Parental Views on the Advantages and Disadvantages of the Oncology Out-patient Department in Comparison to the Inpatient Oncology Clinic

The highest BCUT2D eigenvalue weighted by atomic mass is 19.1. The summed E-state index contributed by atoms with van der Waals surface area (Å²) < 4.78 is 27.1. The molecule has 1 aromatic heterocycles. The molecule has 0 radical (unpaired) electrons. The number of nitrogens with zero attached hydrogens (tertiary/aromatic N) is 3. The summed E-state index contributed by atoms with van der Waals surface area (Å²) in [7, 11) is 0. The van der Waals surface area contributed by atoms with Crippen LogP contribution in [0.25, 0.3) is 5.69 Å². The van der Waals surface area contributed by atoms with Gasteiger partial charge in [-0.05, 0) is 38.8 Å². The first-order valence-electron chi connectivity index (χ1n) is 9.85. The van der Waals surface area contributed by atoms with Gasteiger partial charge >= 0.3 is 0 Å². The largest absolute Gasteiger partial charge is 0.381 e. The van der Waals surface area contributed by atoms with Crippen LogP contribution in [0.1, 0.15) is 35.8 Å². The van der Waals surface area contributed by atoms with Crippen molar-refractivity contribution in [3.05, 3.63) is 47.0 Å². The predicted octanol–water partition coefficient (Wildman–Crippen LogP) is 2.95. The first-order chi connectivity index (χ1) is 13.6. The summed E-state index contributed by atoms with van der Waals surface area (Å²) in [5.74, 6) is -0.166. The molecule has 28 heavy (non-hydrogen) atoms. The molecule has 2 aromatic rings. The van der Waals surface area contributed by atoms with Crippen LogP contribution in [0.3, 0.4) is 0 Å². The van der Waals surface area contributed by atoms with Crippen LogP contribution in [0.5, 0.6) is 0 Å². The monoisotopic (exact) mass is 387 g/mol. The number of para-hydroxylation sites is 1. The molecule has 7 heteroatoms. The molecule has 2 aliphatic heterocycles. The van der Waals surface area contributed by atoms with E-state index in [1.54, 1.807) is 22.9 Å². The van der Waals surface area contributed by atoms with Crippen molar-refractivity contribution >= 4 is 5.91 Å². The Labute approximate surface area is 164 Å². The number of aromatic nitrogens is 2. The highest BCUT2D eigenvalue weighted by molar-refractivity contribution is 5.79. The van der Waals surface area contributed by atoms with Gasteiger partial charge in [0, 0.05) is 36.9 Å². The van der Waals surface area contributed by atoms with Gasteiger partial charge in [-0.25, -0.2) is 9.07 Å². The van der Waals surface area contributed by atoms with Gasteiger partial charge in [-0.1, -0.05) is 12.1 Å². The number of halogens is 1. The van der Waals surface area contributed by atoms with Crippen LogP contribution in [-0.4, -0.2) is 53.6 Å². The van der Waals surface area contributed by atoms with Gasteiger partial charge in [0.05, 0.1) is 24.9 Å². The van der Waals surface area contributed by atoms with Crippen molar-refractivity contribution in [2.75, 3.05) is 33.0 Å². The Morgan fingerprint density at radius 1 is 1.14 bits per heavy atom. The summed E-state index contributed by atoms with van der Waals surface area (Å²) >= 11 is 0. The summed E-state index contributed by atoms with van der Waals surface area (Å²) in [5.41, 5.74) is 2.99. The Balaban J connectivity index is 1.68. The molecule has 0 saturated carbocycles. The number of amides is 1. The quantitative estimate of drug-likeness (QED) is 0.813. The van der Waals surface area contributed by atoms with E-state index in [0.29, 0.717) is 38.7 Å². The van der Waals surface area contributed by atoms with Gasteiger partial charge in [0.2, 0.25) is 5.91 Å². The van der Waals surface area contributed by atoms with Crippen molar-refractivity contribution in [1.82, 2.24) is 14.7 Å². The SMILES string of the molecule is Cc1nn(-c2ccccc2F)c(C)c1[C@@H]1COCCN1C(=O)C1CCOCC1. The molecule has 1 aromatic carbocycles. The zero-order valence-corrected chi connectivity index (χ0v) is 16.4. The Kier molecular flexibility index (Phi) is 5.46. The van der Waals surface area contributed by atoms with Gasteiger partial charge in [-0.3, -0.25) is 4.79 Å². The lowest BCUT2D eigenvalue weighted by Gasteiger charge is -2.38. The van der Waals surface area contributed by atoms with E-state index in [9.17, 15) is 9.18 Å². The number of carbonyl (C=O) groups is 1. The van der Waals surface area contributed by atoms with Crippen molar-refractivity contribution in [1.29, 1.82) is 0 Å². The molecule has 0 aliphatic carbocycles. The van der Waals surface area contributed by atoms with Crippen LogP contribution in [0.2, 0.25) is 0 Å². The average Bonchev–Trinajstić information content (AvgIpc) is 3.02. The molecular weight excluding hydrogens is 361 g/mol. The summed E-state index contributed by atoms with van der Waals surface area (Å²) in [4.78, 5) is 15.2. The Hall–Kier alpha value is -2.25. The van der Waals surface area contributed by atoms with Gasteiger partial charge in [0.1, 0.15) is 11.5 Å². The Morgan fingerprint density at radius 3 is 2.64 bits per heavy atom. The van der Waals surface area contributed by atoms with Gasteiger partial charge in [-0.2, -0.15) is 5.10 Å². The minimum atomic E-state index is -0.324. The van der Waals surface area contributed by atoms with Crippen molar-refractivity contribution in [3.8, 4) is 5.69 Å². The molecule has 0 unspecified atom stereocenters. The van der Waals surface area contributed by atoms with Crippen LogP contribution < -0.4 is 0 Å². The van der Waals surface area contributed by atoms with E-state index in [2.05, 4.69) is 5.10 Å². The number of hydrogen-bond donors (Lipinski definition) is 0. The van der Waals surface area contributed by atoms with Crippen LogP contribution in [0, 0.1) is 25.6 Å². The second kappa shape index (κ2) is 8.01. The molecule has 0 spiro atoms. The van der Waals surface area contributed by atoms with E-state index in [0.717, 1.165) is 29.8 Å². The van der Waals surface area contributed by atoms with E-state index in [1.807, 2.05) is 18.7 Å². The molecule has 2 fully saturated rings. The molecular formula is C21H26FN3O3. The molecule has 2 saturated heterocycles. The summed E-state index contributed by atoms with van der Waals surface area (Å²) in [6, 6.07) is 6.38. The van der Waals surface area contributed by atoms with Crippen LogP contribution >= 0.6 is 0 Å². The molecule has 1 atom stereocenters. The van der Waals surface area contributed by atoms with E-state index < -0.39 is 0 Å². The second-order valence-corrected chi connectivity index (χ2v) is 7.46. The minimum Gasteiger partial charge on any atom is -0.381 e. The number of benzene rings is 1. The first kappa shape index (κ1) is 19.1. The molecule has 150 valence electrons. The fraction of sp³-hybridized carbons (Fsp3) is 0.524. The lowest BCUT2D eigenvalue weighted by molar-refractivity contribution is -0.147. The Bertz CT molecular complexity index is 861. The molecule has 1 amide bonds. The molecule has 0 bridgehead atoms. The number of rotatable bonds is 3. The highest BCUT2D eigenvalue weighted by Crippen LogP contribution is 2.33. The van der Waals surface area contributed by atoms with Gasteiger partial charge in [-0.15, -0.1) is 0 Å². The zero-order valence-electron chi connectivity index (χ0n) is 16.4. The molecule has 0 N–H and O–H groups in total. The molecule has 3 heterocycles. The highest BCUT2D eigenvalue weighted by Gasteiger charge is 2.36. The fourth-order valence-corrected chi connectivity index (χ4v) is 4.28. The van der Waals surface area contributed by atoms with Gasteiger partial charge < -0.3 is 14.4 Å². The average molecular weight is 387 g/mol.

Background: The treatment of paediatric cancer can take place in the in-patient hospital ward or in the out-patient setting, both of which have advantages and disadvantages. Aim: To assess parental opinions on the advantages and disadvantages of a paediatric oncology out-patient setting in comparison to the in-patient oncology ward. Method: The study sample consisted of 44 parents whose children had been diagnosed and were being treated for cancer in an Athens children’s hospital with an oncology ward and an oncology out-patient department between May and August 2010. The response rate was 81.5%. Statistical analysis was made using the Statistical Package for Social Sciences (SPSS) v. 19, and test results were considered significant at an alpha level of 0.05. The study was approved by the Ethical Committee of the hospital and informed consent was obtained from each parent. Results: Mothers comprised 88.6% of the sample. The mean age of the patients was 7.6±4.7 years. The parents reported that they can maintain their daily routine and family life when their children are attending the out-patient department for treatment (x2=24.86, p<0.001 and x2=32.91, p<0.001, respectively). They also preferred the out-patient setting because the young patients can participate in their usual activities (x2=8.14, p=0.02). The children were reported to be happier and less anxious and scared when they were attending daily clinic for oncology treatment, rather than being hospitalized (x2=25.86, p<0.001). The parents considered that oncology ward was preferable for developing relations with other patients and parents (x2=27.59, p<0.001) and the medical and nursing staff (x2=21.32, p<0.001). In addition, the information given by the medical staff was reported to be better and the sense of security higher in the in-patient oncology ward than in the out-patient setting (x2=20.46, p<0.001 and x2=29.08, p<0.001, respectively), and the in-patient oncology ward was better adapted to the needs of the young patients (x2=15.39, p<0.001). No significant difference was found for overall parental preference about the setting of treatment (x2=0.1, p=0.88). Demographic factors which were found to have a statistically significant association with parental preferences were maternal age, the patient’s gender, the phase of treatment and place of residence (p<0.05). Conclusions: According to their parents, the out-patient setting for treatment of children with cancer has many advantages. Improvements in the numbers of medical and nursing staff and in the organization of the daily out-patient clinic could result in the best quality of care for young patients with cancer.